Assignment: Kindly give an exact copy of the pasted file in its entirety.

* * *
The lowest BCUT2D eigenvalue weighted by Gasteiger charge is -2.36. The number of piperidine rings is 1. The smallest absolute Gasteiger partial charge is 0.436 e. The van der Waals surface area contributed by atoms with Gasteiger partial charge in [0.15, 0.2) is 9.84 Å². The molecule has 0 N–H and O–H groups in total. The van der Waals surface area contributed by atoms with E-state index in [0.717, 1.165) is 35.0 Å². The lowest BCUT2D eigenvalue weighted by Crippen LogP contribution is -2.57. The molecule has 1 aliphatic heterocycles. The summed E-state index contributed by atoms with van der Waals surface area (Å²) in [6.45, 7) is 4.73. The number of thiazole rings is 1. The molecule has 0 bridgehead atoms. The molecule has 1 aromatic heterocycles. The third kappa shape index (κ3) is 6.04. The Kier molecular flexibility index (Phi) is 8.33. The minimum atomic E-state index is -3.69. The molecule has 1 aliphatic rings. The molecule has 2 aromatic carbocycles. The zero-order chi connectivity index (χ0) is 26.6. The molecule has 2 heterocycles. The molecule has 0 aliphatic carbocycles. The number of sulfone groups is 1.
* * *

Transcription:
The lowest BCUT2D eigenvalue weighted by Gasteiger charge is -2.36. The number of piperidine rings is 1. The smallest absolute Gasteiger partial charge is 0.436 e. The van der Waals surface area contributed by atoms with Gasteiger partial charge in [0.15, 0.2) is 9.84 Å². The molecule has 0 N–H and O–H groups in total. The van der Waals surface area contributed by atoms with E-state index in [0.717, 1.165) is 35.0 Å². The lowest BCUT2D eigenvalue weighted by Crippen LogP contribution is -2.57. The molecule has 1 aliphatic heterocycles. The summed E-state index contributed by atoms with van der Waals surface area (Å²) in [6.45, 7) is 4.73. The number of thiazole rings is 1. The molecule has 0 bridgehead atoms. The molecule has 1 aromatic heterocycles. The third kappa shape index (κ3) is 6.04. The Kier molecular flexibility index (Phi) is 8.33. The minimum atomic E-state index is -3.69. The molecule has 1 aliphatic rings. The molecule has 2 aromatic carbocycles. The zero-order chi connectivity index (χ0) is 26.6. The molecule has 2 heterocycles. The molecule has 0 aliphatic carbocycles. The number of sulfone groups is 1.